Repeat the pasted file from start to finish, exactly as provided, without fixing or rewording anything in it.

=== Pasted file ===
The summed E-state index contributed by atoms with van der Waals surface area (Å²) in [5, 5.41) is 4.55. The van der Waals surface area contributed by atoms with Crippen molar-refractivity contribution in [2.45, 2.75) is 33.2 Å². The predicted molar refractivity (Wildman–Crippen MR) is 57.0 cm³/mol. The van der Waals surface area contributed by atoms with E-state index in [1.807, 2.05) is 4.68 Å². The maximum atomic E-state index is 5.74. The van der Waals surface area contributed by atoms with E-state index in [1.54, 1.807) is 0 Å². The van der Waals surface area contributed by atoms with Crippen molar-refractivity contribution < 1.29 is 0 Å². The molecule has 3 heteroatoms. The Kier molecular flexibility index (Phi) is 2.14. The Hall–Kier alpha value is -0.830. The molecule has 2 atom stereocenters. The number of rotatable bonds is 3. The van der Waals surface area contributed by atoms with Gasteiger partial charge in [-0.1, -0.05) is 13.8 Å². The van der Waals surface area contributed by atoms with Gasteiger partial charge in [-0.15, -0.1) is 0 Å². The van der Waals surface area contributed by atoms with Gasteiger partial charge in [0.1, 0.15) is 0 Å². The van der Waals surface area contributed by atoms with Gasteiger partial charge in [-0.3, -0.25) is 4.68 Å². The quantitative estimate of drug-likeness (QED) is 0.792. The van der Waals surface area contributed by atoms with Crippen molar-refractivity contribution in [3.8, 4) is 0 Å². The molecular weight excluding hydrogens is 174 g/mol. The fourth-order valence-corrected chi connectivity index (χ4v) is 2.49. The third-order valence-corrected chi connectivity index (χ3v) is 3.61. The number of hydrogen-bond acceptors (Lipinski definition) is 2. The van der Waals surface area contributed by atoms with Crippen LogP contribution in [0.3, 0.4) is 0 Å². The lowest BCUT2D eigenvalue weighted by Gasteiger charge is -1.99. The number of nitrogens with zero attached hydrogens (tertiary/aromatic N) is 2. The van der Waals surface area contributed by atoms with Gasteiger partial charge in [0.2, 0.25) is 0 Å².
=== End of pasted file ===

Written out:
The summed E-state index contributed by atoms with van der Waals surface area (Å²) in [5, 5.41) is 4.55. The van der Waals surface area contributed by atoms with Crippen molar-refractivity contribution in [2.45, 2.75) is 33.2 Å². The predicted molar refractivity (Wildman–Crippen MR) is 57.0 cm³/mol. The van der Waals surface area contributed by atoms with E-state index in [1.807, 2.05) is 4.68 Å². The maximum atomic E-state index is 5.74. The van der Waals surface area contributed by atoms with E-state index in [1.54, 1.807) is 0 Å². The van der Waals surface area contributed by atoms with Crippen molar-refractivity contribution < 1.29 is 0 Å². The molecule has 3 heteroatoms. The Kier molecular flexibility index (Phi) is 2.14. The Hall–Kier alpha value is -0.830. The molecule has 2 atom stereocenters. The number of rotatable bonds is 3. The van der Waals surface area contributed by atoms with Gasteiger partial charge in [-0.1, -0.05) is 13.8 Å². The van der Waals surface area contributed by atoms with Gasteiger partial charge in [-0.15, -0.1) is 0 Å². The van der Waals surface area contributed by atoms with Gasteiger partial charge in [0.1, 0.15) is 0 Å². The van der Waals surface area contributed by atoms with Gasteiger partial charge in [-0.3, -0.25) is 4.68 Å². The quantitative estimate of drug-likeness (QED) is 0.792. The van der Waals surface area contributed by atoms with Crippen molar-refractivity contribution in [3.8, 4) is 0 Å². The molecular weight excluding hydrogens is 174 g/mol. The fourth-order valence-corrected chi connectivity index (χ4v) is 2.49. The third-order valence-corrected chi connectivity index (χ3v) is 3.61. The number of hydrogen-bond acceptors (Lipinski definition) is 2. The van der Waals surface area contributed by atoms with Crippen LogP contribution in [0.3, 0.4) is 0 Å². The lowest BCUT2D eigenvalue weighted by Gasteiger charge is -1.99. The number of nitrogens with zero attached hydrogens (tertiary/aromatic N) is 2. The van der Waals surface area contributed by atoms with Gasteiger partial charge in [0.2, 0.25) is 0 Å².